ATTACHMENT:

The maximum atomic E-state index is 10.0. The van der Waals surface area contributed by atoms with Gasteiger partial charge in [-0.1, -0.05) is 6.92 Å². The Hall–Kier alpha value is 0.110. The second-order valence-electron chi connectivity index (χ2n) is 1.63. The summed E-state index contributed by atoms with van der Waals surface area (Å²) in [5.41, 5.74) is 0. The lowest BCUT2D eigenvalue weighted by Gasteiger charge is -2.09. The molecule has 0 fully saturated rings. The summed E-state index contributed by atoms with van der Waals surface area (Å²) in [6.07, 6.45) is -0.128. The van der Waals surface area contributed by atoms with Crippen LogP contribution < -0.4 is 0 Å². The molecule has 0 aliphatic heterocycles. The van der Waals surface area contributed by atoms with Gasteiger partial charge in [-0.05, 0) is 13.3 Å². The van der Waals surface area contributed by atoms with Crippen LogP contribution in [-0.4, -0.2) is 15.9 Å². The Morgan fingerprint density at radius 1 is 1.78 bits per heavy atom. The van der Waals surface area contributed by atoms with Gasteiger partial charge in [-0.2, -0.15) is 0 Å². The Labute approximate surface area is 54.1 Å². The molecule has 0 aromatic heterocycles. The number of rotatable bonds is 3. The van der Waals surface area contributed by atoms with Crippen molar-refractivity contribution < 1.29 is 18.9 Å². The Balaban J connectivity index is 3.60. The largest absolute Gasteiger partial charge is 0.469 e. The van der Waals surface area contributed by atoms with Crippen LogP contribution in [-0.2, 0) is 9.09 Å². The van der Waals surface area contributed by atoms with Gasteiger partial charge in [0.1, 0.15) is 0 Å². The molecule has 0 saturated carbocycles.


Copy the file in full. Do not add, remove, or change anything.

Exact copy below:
The maximum atomic E-state index is 10.0. The van der Waals surface area contributed by atoms with Gasteiger partial charge in [-0.1, -0.05) is 6.92 Å². The Hall–Kier alpha value is 0.110. The second-order valence-electron chi connectivity index (χ2n) is 1.63. The summed E-state index contributed by atoms with van der Waals surface area (Å²) in [5.41, 5.74) is 0. The lowest BCUT2D eigenvalue weighted by Gasteiger charge is -2.09. The molecule has 0 fully saturated rings. The summed E-state index contributed by atoms with van der Waals surface area (Å²) in [6.07, 6.45) is -0.128. The van der Waals surface area contributed by atoms with Crippen LogP contribution < -0.4 is 0 Å². The molecule has 0 aliphatic heterocycles. The van der Waals surface area contributed by atoms with Gasteiger partial charge in [-0.05, 0) is 13.3 Å². The van der Waals surface area contributed by atoms with Crippen LogP contribution in [-0.4, -0.2) is 15.9 Å². The Morgan fingerprint density at radius 1 is 1.78 bits per heavy atom. The van der Waals surface area contributed by atoms with Gasteiger partial charge in [-0.2, -0.15) is 0 Å². The Labute approximate surface area is 54.1 Å². The molecule has 0 aromatic heterocycles. The number of rotatable bonds is 3. The van der Waals surface area contributed by atoms with Crippen molar-refractivity contribution < 1.29 is 18.9 Å². The Balaban J connectivity index is 3.60. The largest absolute Gasteiger partial charge is 0.469 e. The van der Waals surface area contributed by atoms with Crippen LogP contribution in [-0.2, 0) is 9.09 Å². The van der Waals surface area contributed by atoms with Gasteiger partial charge in [0.1, 0.15) is 0 Å². The molecule has 0 saturated carbocycles.